Last month, 24-year-old Samantha Dweck was boating on the Eel River with a group from San Francisco when a strong current under the McCann Bridge sucked her kayak into a bridge piling. The kayak capsized, and the current pinned it underwater against the support. Dweck's companion in the kayak freed himself, but she was unable to and drowned.
Two days later, local fish biologist Joshua Strange wrote in dismay to the county's director of public works, Tom Mattson, saying Dweck's drowning was unnecessary. Strange said he'd boated the main stem of the Eel in 2014 and found the bridge at McCann and another at Holmes — both owned by the county — to be "the worst man-made hazards to navigation" he'd seen in his 20 years of whitewater boating. He called the McCann Bridge, in particular, "a death trap" and both bridges "clear-cut violations of the Public Trust Doctrine of California ... which protects the public's right to boat in a variety of craft on navigable waterways free of man-made obstructions and hazards." They shouldn't even be there, in this day and age, he said.
Both bridges are what are called low-water crossings — usable when the water is low, and unusable when high water flows over them. Residents of Larabee, on the east side of the river, use the Holmes-Larabee Bridge to get to Holmes and U.S. Highway 101 on the west side during the summer when the road into the community is closed for logging use. The nine McCann residents (there are more in the summer), also on the east side of the river, have no other access road and use the McCann Bridge whenever the river is low enough to connect to Dyerville Loop Road and, eventually, the highway. When the river flows over the McCann Bridge, residents use the county-run ferry. (See "Other Side of the River," March 24, 2011). Some days, when the river is too rough, the ferry doesn't cross and the residents stay put.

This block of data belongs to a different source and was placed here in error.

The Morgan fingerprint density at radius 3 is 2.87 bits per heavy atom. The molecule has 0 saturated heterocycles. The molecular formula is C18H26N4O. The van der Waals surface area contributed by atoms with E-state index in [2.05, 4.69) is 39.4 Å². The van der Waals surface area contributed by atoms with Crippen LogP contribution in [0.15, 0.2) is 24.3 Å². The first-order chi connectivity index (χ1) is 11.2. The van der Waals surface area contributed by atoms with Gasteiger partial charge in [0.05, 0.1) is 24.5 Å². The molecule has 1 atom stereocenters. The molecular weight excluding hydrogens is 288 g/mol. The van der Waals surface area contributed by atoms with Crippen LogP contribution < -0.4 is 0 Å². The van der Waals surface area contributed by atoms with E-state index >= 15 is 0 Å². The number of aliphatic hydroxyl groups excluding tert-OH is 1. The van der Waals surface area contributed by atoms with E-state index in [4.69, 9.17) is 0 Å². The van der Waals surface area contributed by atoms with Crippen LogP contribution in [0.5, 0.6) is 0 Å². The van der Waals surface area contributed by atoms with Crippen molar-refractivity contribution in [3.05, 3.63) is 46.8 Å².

Strange wrote that while he sympathized with the residents' need for access, he thought the bridges should be removed first and immediately, and then alternative crossings figured out.
The Holmes-Larabee low-water crossing is, in fact, being replaced. The 78-year-old structure was closed in 2013 because it had deteriorated, and the county has since provided a temporary bridge. Mattson said the county has secured the assurance of $18 million in federal highway funds to build a permanent bridge that will be high enough to be operable year-round. He said that the defunct low-water bridge, which is so low it cannot be boated under, "most likely" would be removed, but that would "depend on studies that have to be made."
It would cost about the same to replace the McCann Bridge, Mattson said, but the county has no plans to do so. That's because the bridge doesn't qualify for replacement funding, he said. To qualify, a bridge has to have a "sufficiency rating" below 50, and the McCann's rating is 60. In answer to Strange's claim that the McCann Bridge violates California's Public Trust Doctrine, Mattson said that the bridge "is fully permitted in accordance with local, state and federal requirements."